A new private mental health facility is scheduled to open in Meridian early next year providing 75 extra beds for the mentally ill.
But it's a drop in the bucket for a state that routinely ranks last on spending for the mentally ill.
And the lack of mental health beds is an expensive proposition for us all.
High emergency room costs, drug abuse, crowded prisons, overwhelmed police forces... All can be connected -- to some extent -- with Idaho's lack of mental health care.
For example, consider the case of Trevor Huddleston who was diagnosed with schizoaffective disorder four years ago.
Before that, his mom says he was just a normal kid. "He was an honor roll student, who graduated with honors." says Korene Eastham, "He had a really good future ahead of him and to have this happen just kills us."
What happened -- four years ago -- was a car accident.... and a brain injury that changed Trevor forever.
Since his diagnosis, which also included bi-polar disorder, Trevor's world -- and his family's -- flew apart.
He spent some time in a mental hospital where, fortunately, medication worked wonders.
But effective medication can be a double-edged sword for those who don't understand how important it is to maintain that medication.
"He's taken his meds and gets back to normal," explain Eastham, "and then he stops taking them when he gets out because he thinks he's fine."
Neglecting his meds and back on the streets, Trevor was recently charged with petty theft -- his mom says it was his first run in with the law.
Eastham says Trevor refused his meds in jail, he ended up striking an officer during an altercation. Now he could face serious prison time.
"He called me and started talking about dying and how he needed to die," says Eastham, "He felt like god wanted him to die."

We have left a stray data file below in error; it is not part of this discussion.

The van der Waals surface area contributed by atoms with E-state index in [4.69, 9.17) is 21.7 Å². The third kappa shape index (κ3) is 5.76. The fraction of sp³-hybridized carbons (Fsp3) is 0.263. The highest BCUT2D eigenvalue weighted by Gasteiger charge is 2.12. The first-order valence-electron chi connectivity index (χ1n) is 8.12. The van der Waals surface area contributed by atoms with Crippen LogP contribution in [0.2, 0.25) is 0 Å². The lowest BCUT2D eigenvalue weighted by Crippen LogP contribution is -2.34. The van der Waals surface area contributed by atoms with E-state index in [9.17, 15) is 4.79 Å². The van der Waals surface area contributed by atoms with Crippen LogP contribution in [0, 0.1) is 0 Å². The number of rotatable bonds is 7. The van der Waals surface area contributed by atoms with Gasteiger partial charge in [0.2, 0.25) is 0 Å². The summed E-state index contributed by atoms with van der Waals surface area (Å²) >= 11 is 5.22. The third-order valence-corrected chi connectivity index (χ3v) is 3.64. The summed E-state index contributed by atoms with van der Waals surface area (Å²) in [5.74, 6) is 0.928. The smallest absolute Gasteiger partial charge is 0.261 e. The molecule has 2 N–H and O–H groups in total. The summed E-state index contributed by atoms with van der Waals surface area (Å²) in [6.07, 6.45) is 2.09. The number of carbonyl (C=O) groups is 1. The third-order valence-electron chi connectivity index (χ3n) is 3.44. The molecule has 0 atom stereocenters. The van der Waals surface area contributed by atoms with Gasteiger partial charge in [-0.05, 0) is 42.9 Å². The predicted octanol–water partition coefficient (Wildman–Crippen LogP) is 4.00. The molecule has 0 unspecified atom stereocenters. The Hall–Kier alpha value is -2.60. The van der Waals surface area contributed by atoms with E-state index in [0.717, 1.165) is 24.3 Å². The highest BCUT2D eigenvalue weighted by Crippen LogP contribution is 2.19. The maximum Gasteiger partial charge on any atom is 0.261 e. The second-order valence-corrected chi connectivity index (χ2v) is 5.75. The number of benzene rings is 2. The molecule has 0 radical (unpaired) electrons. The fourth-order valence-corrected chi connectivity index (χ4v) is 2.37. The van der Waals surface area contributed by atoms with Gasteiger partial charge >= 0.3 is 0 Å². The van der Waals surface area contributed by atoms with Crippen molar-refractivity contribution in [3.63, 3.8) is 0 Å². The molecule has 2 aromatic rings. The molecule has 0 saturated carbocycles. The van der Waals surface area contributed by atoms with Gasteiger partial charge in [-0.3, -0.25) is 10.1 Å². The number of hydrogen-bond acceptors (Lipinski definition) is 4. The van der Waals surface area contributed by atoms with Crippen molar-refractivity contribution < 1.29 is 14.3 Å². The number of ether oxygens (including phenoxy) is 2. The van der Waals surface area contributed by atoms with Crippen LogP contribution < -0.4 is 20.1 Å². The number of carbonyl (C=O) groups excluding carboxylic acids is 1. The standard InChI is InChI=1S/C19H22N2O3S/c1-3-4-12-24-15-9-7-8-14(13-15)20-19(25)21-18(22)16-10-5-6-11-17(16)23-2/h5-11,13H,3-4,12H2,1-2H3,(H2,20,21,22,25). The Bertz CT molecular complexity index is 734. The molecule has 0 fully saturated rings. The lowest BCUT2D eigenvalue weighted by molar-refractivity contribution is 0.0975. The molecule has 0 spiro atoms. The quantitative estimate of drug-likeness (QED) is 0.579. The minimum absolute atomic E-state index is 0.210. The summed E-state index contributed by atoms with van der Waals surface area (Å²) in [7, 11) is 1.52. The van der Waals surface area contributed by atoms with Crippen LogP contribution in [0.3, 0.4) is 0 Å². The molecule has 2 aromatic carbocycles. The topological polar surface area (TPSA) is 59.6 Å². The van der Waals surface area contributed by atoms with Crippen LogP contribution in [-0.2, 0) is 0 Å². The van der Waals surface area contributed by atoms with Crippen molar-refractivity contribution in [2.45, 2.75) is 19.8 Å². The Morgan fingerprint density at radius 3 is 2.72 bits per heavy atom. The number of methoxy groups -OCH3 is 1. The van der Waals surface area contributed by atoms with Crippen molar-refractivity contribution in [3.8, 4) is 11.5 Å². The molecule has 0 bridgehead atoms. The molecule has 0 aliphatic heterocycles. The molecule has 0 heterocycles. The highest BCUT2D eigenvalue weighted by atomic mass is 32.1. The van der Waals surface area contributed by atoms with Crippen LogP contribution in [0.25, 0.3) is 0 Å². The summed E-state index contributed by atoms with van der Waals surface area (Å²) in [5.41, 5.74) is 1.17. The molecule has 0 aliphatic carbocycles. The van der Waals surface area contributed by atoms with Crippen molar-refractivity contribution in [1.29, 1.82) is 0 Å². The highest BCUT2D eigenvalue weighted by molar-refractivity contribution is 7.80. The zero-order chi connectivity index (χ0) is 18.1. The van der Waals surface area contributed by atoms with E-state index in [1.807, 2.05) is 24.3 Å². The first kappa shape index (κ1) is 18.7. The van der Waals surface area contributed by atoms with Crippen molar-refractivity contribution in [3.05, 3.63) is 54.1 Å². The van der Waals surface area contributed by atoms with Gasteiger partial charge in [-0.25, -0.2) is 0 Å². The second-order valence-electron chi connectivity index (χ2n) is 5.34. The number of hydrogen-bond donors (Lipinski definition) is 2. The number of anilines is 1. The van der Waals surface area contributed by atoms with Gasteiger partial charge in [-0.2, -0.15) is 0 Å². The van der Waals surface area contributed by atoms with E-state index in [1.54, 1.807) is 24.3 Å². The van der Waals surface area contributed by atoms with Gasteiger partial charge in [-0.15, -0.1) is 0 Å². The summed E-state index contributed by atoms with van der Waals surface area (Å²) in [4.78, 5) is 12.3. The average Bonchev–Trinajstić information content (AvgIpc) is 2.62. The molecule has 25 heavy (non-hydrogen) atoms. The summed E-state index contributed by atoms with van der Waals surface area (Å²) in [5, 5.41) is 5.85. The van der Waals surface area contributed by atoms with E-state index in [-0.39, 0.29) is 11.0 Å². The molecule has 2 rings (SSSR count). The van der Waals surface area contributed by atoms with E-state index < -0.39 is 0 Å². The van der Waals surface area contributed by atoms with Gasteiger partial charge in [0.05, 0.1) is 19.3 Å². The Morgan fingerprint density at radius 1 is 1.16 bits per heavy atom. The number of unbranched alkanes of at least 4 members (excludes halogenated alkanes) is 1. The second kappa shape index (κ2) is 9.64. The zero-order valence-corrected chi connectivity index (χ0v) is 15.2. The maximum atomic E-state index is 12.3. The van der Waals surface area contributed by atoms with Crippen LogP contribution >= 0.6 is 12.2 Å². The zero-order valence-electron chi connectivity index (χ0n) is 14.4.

Trevor's case is very familiar to beat cops who see mental health cases daily and must determine if they need to be detained.
The process generally involves a 48-hour psych hold on those who are gravely disabled or considered a threat to themselves or others.
But finding a mental health bed is a daily challenge.
"Really it boils down to we need more treatment facilities," says Nampa Police Sgt. Tim Riha.
There are only about 200 mental health beds in Ada County.
Often, officers are forced off the streets while they try to place someone in a mental health bed, a process that could take all day.
And that's just one more issue making our streets less safe.
And police say it's hard to see people who could be helped, going without.
"It's extremely frustrating," says Riha, "All of us got into this to help people and it's frustrating when you can't get people the help they need."
Trevor is one of those people. Who instead of getting some help to maintain his medication, could end up in our already overcrowded prison system.
A thought his mother says she can't bear.
"My good boy, my son. Who's going to make a difference one day in this world. His life is just on hold right now."